Web Site: ORNL, “Project: Situ”, October 2016
For discrete distributions, computing tail probabilities is a matter of counting events that are as rare or more rare. For continuous distributions, we lose the computational benefits of discretization. In particular, no two events can be expected to have the same probability. For most realistic (i.e., multivariate) distributions, even simple ones, the tail probabilities are hard to compute. The main exceptions are the multivariate normal distribution, whose tail probabilities are described using a Chi-squared distribution, and a vector of independent and identically distribution exponential variables, whose tail probabilities are described using a Gamma distribution. (We have yet to find a reference for this latter result, but it was likely already known.)
In more general distributions, computing tail probabilities has no closed form solution. Operationally, this presents a huge difficulty. Given an observation, how can we estimate its tail probability. By looking at methods that combine Monte Carlo and importance sampling with regressions, we found we were able to improve the computational cost of estimating tail probabilities by many orders of magnitude. (Paper in progress)
One interesting observation about tail probabilities is that they are approximately uniformly distributed, differing from uniform only when there are sets of positive measure that have constant probability density (i.e., level sets of positive probability). This observation enables a method to measure the extent to which the underlying distribution \(p\) actually matches how the data are generated. If the tail probabilities are uniformly distributed, then the assumption is supported. If the probabilities deviate from a uniform distribution, then the assumption must be rejected. We intend to integrate this into our anomaly detection system, Situ. (Paper in progress)
Cyber security lends itself to game-theoretic analysis because it is, foundationally, a contest between attacker and defender, or else between two agressors. Previous work that attempted to use game-theoretic analysis of cyber conflicts were overly simplistic so as to lend themselves to better analysis. One common simplification is that it is an iterated game where the players move simultaneously. In our work, we developed a game that is interesting because it is (1) potentially multiplayer, (2) based on turn-taking, (3) has incomplete information, and (4) involves probabilistic outcomes. These properties allow the game to be of much greater fidelity to real life conflicts. We then modeled each players knowledge of the game using Bayesian inference, and considered different strategies for making decisions based on the given information. The results confirmed some well known rules of thumb in cyber security, such as the importance of patching systems. We also discovered that with great uncertainty, the best strategy basically ignores what the opponents are doing. (This paper won the best paper award at its venue. Also of note, my co-authors were middle school and high school students.)
The greatest difficulty in the cyber game strategy analysis was that the combination of uncertainties was enormous, making the Bayesian inference burdensome. The next step in this work is to drop the explicit tracking of probabilities and develop a strategy optimization process based on reinforcement learning. (Ongoing)
Modeling and simulation are essential for predicting and verifying the behavior of fabricated quantum circuits, but existing simulation methods are either impractically costly or require an unrealistic simplification of error processes. We present a method of simulating noisy Clifford circuits that is both accurate and practical in experimentally relevant regimes. In particular, the cost is weakly exponential in the size and the degree of non-Cliffordness of the circuit. Our approach is based on the construction of exact representations of quantum channels as quasiprobability distributions over stabilizer operations, which are then sampled, simulated, and weighted to yield unbiased statistical estimates of circuit outputs and other observables. As a demonstration of these techniques, we simulate a Steane [[7,1,3]]-encoded logical operation with non-Clifford errors and compute its fault tolerance error threshold. We expect that the method presented here will enable studies of much larger and more realistic quantum circuits than was previously possible.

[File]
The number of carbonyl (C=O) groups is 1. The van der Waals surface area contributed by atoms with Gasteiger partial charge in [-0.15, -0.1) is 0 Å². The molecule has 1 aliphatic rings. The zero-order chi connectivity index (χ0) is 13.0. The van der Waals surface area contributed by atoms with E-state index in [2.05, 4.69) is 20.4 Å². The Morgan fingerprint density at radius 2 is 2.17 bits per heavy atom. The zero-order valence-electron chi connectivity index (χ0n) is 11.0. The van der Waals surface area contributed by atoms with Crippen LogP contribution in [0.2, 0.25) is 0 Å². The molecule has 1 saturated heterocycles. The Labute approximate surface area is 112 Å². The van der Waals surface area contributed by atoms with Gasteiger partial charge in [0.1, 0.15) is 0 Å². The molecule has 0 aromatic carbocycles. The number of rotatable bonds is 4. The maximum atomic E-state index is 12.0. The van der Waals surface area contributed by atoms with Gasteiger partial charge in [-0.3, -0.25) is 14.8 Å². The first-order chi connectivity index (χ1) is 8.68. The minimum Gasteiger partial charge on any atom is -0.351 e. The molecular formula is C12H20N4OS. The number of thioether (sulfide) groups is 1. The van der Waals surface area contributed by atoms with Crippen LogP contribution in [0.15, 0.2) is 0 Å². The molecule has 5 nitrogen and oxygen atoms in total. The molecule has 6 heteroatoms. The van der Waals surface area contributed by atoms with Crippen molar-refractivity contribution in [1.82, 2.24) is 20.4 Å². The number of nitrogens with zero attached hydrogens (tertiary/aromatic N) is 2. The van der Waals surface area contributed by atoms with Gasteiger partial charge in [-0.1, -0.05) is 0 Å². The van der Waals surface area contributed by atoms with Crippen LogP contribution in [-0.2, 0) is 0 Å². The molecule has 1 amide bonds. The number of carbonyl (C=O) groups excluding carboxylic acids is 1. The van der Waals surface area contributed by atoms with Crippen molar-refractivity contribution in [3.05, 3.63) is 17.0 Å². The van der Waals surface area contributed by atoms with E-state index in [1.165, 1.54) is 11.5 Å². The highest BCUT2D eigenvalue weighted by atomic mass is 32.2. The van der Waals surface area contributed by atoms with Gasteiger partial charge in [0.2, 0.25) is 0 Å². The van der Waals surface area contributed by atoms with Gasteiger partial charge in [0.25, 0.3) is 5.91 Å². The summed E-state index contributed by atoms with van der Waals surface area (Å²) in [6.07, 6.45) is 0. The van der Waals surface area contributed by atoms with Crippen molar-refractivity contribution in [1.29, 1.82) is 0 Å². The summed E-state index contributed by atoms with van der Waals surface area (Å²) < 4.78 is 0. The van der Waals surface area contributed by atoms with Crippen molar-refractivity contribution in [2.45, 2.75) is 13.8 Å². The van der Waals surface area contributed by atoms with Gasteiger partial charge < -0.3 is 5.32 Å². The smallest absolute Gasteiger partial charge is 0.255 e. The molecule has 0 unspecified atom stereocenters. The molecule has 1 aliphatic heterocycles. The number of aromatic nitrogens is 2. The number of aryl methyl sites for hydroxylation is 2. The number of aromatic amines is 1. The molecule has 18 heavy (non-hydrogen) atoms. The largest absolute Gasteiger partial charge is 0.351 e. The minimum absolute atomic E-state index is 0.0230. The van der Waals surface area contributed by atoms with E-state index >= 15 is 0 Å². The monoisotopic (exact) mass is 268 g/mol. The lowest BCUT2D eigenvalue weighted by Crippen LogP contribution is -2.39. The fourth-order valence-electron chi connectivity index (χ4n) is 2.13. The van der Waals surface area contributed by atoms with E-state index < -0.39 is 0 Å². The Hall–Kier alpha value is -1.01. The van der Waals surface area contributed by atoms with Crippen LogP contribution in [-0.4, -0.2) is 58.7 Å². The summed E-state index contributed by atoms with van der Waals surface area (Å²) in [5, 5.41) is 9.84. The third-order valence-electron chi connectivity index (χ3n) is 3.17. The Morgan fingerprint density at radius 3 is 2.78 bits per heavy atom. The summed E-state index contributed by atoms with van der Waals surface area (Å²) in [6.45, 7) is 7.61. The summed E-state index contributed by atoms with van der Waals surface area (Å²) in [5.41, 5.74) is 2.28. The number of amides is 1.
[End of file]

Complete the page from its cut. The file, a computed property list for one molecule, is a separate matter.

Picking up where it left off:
The simulations above depend on having a description of a quantum process (or each step in a multi-step quantum process) as a mixture of Cliffords. Going from an arbitrary process matrix to a mixture of Cliffords is in general still intractable. However, for problems in one or two qubits, it can be done using a standard linear programming solution. For three qubits, I developed an algorithm to decompose sparse process matrices. Although it will not work in general, it was able to decompose a control-control-not. The decompositions can either be optimized to minimize the negativity of the distribution (best for Monte Carlo simulations) or the number of terms used (best for exhaustive summations). The former is very quick since it is an L1 optimization, but the latter, being a discrete optimization problem, tends to be much slower. (Paper in progress)
Clifford simulations are a special case simulation. I am investigating other special cases, based on Cliffords, that are well suited to simulation.
Other topics of interest have included:
Compressed sensing. Using finite geometry to construct a maximally incoherent basis.
Term matching. Propagating match information across a term match to perform within-match logic inspired by Sudoku solvers.
Streaming Fountain Code. Using algorithms for solving banded linear systems to construct a drop-out error correction code appropriate for streaming data.
Active Learning. Carefully selecting examples for manual labeling in an attempt to achieve optimal model performance given a fixed number of labeled examples.
Anomaly Detection in Graphs. Using statistics of subgraphs to find change-points in graph structure.
Control Theory for Cyber. Analyzing finite energy and bounded attacks in the context of linear control systems, including the description of undetectable attacks.
Divide and Conquer SVMs. Finding support vectors from quicker, smaller runs, and then combining them to make a final trained model.